|Apollo L2C - |
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Martin's L-2C design was the basis for the Apollo spacecraft that ultimately emerged. The 2590 kg command module was a flat-bottomed cone, 3.91 m in diameter, 2.67 m high, with a rounded apex. A jettisonable tower was equipped with a tractor-rocket launch escape system. Behind the flat aft bulkhead were propulsion, equipment, and mission modules. The circumlunar version had a total length of 12.5 m and a fuelled mass of 6,466 kg. Flaps provided limited manoeuvrability (hypersonic L/D ratio of 0.75) on re-entry, with a parachute landing system being used for final recovery.
Trade-offs between weight and propulsion requirements led to the selection of a pressurised shell of semi-monocoque aluminium alloy coated with a composite heat shield of super-alloy plus charring ablator. Two crewmen would sit abreast, with the third behind, in couches that could rotate for re-entry g-load protection and for getting in and out of the spacecraft. A jettisonable mission module (not used on the circumlunar version) could also serve as a solar storm cellar, a laboratory, or even the descent stage of a lunar lander.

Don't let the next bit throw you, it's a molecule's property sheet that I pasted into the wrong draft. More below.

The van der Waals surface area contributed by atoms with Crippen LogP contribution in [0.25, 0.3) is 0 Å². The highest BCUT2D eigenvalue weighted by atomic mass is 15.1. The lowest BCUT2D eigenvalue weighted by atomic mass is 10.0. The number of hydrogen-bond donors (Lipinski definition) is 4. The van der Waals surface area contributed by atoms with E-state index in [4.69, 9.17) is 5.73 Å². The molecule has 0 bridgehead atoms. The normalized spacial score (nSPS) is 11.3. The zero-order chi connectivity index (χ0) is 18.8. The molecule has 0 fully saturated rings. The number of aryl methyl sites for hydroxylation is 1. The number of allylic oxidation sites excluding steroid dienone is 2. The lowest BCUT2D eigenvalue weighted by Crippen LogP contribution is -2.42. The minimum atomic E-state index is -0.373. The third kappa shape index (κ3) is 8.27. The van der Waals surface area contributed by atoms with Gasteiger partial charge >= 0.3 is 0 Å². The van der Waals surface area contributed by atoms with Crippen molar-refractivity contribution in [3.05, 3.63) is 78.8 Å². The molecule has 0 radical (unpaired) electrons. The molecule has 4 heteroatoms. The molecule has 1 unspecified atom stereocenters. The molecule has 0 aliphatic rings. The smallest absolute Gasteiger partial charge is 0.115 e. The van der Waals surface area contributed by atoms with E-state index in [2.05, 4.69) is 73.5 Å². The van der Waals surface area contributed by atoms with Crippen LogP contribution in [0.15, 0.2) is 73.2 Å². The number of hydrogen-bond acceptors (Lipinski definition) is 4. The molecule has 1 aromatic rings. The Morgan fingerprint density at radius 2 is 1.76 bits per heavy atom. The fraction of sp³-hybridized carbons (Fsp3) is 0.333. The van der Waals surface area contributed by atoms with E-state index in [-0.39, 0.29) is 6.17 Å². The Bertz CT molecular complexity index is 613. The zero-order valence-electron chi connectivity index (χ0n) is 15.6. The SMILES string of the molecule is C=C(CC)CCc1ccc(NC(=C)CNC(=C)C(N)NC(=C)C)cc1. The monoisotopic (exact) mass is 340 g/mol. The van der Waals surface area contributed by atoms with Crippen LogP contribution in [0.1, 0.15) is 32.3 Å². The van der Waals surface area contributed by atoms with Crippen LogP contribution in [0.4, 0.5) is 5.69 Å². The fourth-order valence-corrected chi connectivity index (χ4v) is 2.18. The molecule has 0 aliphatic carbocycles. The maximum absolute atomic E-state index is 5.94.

Almost 300 persons in Martin spent the better part of the six months and about $3 million on the data and designs for their recommendations. Martin not only followed all the Space Task Group guidelines, but also went far beyond in systems analysis. Focusing on versatility, flexibility, safety margins, and growth, this was the only study that detailed the progression of steps from lunar orbiting to lunar landing. Later, when the hardware contract proposals were evaluated, Martin scored first on configuration design. In the final Apollo competition, Martin was rated highest and was initially told they would be awarded the contract. But a decision at the highest political levels resulted in North American being awarded the contract. After the Apollo 1 fire, North American hired key personnel from Martin to assist in defining the final Block II Apollo configuration.